Background. The Dutch TRAILS-study focuses on the development of youth from early adolescence into adulthood. An important aspect of this development is the development of anxiety. Little was known about typical development of symptoms of anxiety over adolescence. Aim. To describe normative development of anxiety over adolescence, as well as risk indicators for high levels of anxiety. Methods. Studies were imbedded in TRAILS, a large cohort study following children (10y) into adulthood (25y). Results. Our studies show that on average levels of anxiety decrease in early adolescence and subsequently increase in middle or late adolescence, depending on the subtype of anxiety. We found child, parent and peer factors at age 10-12 that were related with higher anxiety levels. Some, e.g., parenting style, were related with higher anxiety only in early adolescence, whereas others, e.g., victim of bullying by peers were related with higher anxiety levels throughout adolescence regardless of stability of victimization. Conclusion. Our studies contribute to a better understanding of normative development of anxiety over adolescence.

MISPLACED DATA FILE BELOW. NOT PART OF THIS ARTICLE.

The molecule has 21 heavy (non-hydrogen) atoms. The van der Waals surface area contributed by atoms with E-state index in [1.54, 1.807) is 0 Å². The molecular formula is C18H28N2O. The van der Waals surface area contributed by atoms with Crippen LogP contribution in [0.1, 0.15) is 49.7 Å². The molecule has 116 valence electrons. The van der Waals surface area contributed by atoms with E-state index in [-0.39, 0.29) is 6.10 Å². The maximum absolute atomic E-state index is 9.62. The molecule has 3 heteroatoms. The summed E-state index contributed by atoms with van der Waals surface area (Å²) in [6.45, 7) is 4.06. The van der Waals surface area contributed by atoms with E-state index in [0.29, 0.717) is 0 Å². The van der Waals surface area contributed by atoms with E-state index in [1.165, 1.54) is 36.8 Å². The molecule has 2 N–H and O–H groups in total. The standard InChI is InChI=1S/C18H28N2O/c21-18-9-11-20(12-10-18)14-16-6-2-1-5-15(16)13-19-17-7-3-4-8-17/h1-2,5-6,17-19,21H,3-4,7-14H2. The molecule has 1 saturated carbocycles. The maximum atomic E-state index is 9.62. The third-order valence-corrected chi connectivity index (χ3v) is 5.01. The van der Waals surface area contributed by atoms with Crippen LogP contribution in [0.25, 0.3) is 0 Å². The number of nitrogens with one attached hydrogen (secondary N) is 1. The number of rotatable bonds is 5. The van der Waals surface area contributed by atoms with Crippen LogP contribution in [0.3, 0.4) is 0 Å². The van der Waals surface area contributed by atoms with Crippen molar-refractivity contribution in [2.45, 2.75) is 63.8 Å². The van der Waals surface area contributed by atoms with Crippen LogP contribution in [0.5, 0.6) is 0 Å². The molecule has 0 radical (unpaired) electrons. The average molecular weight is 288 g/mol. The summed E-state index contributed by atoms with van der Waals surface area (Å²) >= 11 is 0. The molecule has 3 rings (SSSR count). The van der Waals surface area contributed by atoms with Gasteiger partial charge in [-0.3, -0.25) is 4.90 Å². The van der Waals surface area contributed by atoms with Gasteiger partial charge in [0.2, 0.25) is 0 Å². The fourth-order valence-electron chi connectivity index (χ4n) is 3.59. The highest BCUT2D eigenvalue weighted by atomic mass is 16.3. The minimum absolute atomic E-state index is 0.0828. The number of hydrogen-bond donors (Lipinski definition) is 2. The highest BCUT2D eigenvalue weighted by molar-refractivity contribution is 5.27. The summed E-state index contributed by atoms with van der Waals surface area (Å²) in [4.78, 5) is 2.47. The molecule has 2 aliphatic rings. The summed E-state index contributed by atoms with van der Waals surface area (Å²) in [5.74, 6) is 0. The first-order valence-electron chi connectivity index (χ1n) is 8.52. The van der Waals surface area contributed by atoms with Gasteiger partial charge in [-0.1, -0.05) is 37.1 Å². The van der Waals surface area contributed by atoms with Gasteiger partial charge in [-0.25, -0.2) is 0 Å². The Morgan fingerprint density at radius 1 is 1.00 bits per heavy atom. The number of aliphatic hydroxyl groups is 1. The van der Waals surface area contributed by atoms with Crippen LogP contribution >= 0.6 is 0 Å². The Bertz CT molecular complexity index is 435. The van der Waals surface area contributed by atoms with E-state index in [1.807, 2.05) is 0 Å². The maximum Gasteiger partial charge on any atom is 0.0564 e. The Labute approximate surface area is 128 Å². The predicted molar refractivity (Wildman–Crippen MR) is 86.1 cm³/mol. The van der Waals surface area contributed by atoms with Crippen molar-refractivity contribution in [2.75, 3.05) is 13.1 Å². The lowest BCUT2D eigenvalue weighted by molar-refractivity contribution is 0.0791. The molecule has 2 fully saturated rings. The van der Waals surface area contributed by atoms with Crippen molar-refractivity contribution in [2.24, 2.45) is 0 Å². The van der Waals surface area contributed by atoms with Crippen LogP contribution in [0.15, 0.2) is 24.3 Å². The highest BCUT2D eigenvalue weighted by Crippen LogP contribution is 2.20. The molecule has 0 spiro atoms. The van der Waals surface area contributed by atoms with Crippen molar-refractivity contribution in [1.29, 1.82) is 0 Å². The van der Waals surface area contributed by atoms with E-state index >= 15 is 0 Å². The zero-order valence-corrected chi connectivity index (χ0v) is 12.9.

The article is in Dutch; here you find the earlier published article in English